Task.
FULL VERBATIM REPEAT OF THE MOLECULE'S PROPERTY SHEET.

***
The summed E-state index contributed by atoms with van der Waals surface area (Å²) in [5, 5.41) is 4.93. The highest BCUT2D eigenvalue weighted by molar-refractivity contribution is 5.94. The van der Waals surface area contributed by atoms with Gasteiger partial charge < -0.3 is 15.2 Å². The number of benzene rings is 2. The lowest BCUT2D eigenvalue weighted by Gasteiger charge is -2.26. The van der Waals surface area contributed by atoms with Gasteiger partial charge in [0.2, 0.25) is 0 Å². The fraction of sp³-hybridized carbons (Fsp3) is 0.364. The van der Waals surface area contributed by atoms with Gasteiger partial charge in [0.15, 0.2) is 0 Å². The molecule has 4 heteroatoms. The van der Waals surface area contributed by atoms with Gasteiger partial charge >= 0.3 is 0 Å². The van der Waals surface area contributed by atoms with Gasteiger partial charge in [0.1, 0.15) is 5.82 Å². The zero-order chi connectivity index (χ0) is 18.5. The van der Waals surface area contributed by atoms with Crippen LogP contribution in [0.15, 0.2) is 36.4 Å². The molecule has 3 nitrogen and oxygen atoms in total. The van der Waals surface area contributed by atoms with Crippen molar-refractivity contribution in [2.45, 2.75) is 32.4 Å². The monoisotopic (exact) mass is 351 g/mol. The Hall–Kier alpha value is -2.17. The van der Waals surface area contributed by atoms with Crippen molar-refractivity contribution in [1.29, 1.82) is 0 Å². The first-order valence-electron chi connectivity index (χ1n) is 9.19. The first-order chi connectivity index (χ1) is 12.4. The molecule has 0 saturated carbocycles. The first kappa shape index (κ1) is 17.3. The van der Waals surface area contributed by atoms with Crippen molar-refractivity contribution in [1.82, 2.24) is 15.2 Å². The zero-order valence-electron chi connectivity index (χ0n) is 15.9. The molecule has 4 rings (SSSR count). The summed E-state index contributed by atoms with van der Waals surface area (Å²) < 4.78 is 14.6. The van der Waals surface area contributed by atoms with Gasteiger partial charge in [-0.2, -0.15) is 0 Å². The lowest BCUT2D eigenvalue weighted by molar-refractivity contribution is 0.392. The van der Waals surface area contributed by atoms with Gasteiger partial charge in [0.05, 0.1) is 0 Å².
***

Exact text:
The summed E-state index contributed by atoms with van der Waals surface area (Å²) in [5, 5.41) is 4.93. The highest BCUT2D eigenvalue weighted by molar-refractivity contribution is 5.94. The van der Waals surface area contributed by atoms with Gasteiger partial charge < -0.3 is 15.2 Å². The number of benzene rings is 2. The lowest BCUT2D eigenvalue weighted by Gasteiger charge is -2.26. The van der Waals surface area contributed by atoms with Gasteiger partial charge in [0.2, 0.25) is 0 Å². The fraction of sp³-hybridized carbons (Fsp3) is 0.364. The van der Waals surface area contributed by atoms with Gasteiger partial charge in [0.15, 0.2) is 0 Å². The molecule has 4 heteroatoms. The van der Waals surface area contributed by atoms with Gasteiger partial charge >= 0.3 is 0 Å². The van der Waals surface area contributed by atoms with Gasteiger partial charge in [0.1, 0.15) is 5.82 Å². The zero-order chi connectivity index (χ0) is 18.5. The van der Waals surface area contributed by atoms with Crippen LogP contribution in [0.15, 0.2) is 36.4 Å². The molecule has 3 nitrogen and oxygen atoms in total. The van der Waals surface area contributed by atoms with Crippen molar-refractivity contribution in [2.45, 2.75) is 32.4 Å². The monoisotopic (exact) mass is 351 g/mol. The Hall–Kier alpha value is -2.17. The van der Waals surface area contributed by atoms with Crippen molar-refractivity contribution in [1.29, 1.82) is 0 Å². The first-order valence-electron chi connectivity index (χ1n) is 9.19. The first-order chi connectivity index (χ1) is 12.4. The molecule has 0 saturated carbocycles. The first kappa shape index (κ1) is 17.3. The van der Waals surface area contributed by atoms with Crippen molar-refractivity contribution in [1.82, 2.24) is 15.2 Å². The zero-order valence-electron chi connectivity index (χ0n) is 15.9. The molecule has 4 rings (SSSR count). The summed E-state index contributed by atoms with van der Waals surface area (Å²) < 4.78 is 14.6. The van der Waals surface area contributed by atoms with Gasteiger partial charge in [-0.2, -0.15) is 0 Å². The lowest BCUT2D eigenvalue weighted by molar-refractivity contribution is 0.392. The van der Waals surface area contributed by atoms with Gasteiger partial charge in [0.05, 0.1) is 0 Å².